The Scary Origins of the Dissent in the School Race Decision
There is a tustle over at another HNN site concerning the alleged racist, conservative, knuckle dragging origins of Chief Justice John Roberts and those who supported his decision to rule school race quotas as unconstitutional:
I have a "dog in this fight" because I include the opinions of Chief Justice Roberts and Associate Justice Thomas in a work sponsored by the Independent Institute, _Race and Liberty: The Classical Liberal Tradition of Civil Rights_ (forthcoming). Scholars such as Angela Dillard and Nancy Maclean lump 1950s racists, conservatives, Republicans, libertarians and segregationists all together. David Beito, Robert Collins and I have responded to the idiocy of Nancy MacLean's approach: Roberts is a "conservative," William F. Buckley was a conservative, Buckley opposed civil rights laws and was thus a racist, ergo Roberts and his ilk are also racist. Never mind Roberts' birth date of 1955!
Justice Thomas does address the "scary origins" of that recent decision as existing in the dissent: Justice Breyer culls up some of the same arguments of those who opposed Brown v. Board in '54. I'm appending an excerpt from Thomas's opinion. In my view, the Roberts and Thomas opinions are squarely in the mainstream of a longstanding classical liberal civil rights tradition. No decision is perfect, and it is sad that classical liberals--not "scary" conservatives--must resort to the courts to strike down government sponsored discrimination. But that's the world we live in.
For the full decision, see
Here is the excerpt from Thomas's opinion. Paralleling Maclean's piece, it might be titled "The Scary Origins of the Dissent in the School Race Decision":
Parents Involved in Community Schools v. Seattle School District No. 1, et al. 551 U.S. _____ (2007).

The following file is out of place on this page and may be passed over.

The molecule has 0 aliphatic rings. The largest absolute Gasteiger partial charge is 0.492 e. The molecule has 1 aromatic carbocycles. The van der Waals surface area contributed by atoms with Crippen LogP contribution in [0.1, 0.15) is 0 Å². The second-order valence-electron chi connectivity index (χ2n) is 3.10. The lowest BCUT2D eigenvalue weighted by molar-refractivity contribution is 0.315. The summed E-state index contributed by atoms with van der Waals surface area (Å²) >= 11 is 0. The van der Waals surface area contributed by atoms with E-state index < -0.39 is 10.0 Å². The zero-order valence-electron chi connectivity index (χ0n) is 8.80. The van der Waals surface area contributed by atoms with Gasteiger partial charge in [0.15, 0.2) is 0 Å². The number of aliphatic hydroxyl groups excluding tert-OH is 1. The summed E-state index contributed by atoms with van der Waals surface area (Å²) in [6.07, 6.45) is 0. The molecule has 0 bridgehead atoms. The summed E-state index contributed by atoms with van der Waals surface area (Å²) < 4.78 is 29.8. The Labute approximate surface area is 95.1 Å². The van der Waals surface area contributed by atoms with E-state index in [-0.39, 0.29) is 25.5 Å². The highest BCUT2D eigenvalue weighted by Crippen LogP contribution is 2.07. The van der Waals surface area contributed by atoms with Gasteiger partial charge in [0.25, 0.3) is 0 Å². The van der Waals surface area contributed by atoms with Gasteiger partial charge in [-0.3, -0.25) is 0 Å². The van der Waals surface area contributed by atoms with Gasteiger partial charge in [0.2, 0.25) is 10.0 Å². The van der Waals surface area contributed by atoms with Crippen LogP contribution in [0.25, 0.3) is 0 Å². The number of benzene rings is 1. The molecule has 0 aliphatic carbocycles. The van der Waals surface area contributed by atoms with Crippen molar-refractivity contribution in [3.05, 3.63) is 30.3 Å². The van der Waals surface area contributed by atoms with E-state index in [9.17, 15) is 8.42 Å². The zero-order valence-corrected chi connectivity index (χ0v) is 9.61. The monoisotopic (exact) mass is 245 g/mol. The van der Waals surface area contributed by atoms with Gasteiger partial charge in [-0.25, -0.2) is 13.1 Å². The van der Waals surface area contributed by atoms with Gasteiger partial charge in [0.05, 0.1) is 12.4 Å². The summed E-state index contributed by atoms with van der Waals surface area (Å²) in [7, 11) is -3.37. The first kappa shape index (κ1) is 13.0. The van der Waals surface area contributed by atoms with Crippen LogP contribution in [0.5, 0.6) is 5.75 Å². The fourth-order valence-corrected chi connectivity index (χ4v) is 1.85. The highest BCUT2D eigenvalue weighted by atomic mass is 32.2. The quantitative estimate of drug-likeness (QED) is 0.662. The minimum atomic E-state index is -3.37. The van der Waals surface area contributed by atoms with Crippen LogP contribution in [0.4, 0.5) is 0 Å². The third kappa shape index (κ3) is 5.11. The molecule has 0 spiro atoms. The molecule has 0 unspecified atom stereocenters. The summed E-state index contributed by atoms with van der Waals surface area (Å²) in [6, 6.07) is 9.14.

Most of the dissent's criticisms of today's result can be traced to its rejection of the color-blind Constitution. The dissent attempts to marginalize the notion of a color-blind Constitution by consigning it to me and Members of today's plurality. But I am quite comfortable in the company I keep. My view of the Constitution is Justice Harlan's view in Plessy: "Our Constitution is color-blind, and neither knows nor tolerates classes among citizens." And my view was the rallying cry for the lawyers who litigated Brown. ("That the Constitution is color blind is our dedicated belief"); ("The Fourteenth Amendment precludes a state from imposing distinctions or classifications based upon race and color alone"); see also In Memoriam: Honorable Thurgood Marshall, Proceedings of the Bar and Officers of the Supreme Court of the United States, X (1993) (remarks of Judge Motley) ("Marshall had a 'Bible' to which he turned during his most depressed moments. The 'Bible' would be known in the legal community as the first Mr. Justice Harlan's dissent in Plessy v. Ferguson. I do not know of any opinion which buoyed Marshall more in his pre-Brown days"). . . .
The segregationists in Brown embraced the arguments the Court endorsed in Plessy. Though Brown decisively rejected those arguments, today's dissent replicates them to a distressing extent. Thus, the dissent argues that "[e]ach plan embodies the results of local experience and community consultation." Similarly, the segregationists made repeated appeals to societal practice and expectation. The dissent argues that "weight [must be given] to a local school board's knowledge, expertise, and concerns," and with equal vigor, the segregationists argued for deference to local authorities. The dissent argues that today's decision "threatens to substitute for present calm a disruptive round of race-related litigation," and claims that today's decision "risks serious harm to the law and for the Nation." The segregationists also relied upon the likely practical consequences of ending the state-imposed system of racial separation. And foreshadowing today's dissent, the segregationists most heavily relied upon judicial precedent.